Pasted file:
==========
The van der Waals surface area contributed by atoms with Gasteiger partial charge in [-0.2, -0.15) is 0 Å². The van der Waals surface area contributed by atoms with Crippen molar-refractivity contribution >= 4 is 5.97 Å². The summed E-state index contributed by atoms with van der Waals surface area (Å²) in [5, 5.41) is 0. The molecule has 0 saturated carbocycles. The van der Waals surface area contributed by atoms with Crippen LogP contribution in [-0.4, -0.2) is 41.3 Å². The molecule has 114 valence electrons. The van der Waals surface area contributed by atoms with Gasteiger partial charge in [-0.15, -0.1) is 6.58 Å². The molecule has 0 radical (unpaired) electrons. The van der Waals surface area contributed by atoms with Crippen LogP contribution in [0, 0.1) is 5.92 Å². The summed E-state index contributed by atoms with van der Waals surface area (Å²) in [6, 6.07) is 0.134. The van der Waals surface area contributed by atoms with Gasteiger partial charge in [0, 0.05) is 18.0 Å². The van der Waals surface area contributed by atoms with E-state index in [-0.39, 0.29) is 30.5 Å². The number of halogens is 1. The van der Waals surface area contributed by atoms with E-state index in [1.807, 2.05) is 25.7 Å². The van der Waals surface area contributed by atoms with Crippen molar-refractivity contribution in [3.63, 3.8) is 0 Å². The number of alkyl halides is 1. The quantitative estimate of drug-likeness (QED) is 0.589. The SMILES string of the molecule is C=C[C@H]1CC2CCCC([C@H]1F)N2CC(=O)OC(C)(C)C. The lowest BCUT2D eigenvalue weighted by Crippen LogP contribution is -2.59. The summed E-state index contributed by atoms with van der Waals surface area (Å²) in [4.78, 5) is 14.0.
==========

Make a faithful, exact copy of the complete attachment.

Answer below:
The van der Waals surface area contributed by atoms with Gasteiger partial charge in [-0.2, -0.15) is 0 Å². The van der Waals surface area contributed by atoms with Crippen molar-refractivity contribution >= 4 is 5.97 Å². The summed E-state index contributed by atoms with van der Waals surface area (Å²) in [5, 5.41) is 0. The molecule has 0 saturated carbocycles. The van der Waals surface area contributed by atoms with Crippen LogP contribution in [-0.4, -0.2) is 41.3 Å². The molecule has 114 valence electrons. The van der Waals surface area contributed by atoms with Gasteiger partial charge in [-0.15, -0.1) is 6.58 Å². The molecule has 0 radical (unpaired) electrons. The van der Waals surface area contributed by atoms with Crippen LogP contribution in [0, 0.1) is 5.92 Å². The summed E-state index contributed by atoms with van der Waals surface area (Å²) in [6, 6.07) is 0.134. The van der Waals surface area contributed by atoms with Gasteiger partial charge in [0, 0.05) is 18.0 Å². The van der Waals surface area contributed by atoms with E-state index in [-0.39, 0.29) is 30.5 Å². The number of halogens is 1. The van der Waals surface area contributed by atoms with E-state index in [1.807, 2.05) is 25.7 Å². The van der Waals surface area contributed by atoms with Crippen molar-refractivity contribution in [3.63, 3.8) is 0 Å². The number of alkyl halides is 1. The quantitative estimate of drug-likeness (QED) is 0.589. The SMILES string of the molecule is C=C[C@H]1CC2CCCC([C@H]1F)N2CC(=O)OC(C)(C)C. The lowest BCUT2D eigenvalue weighted by Crippen LogP contribution is -2.59. The summed E-state index contributed by atoms with van der Waals surface area (Å²) in [4.78, 5) is 14.0.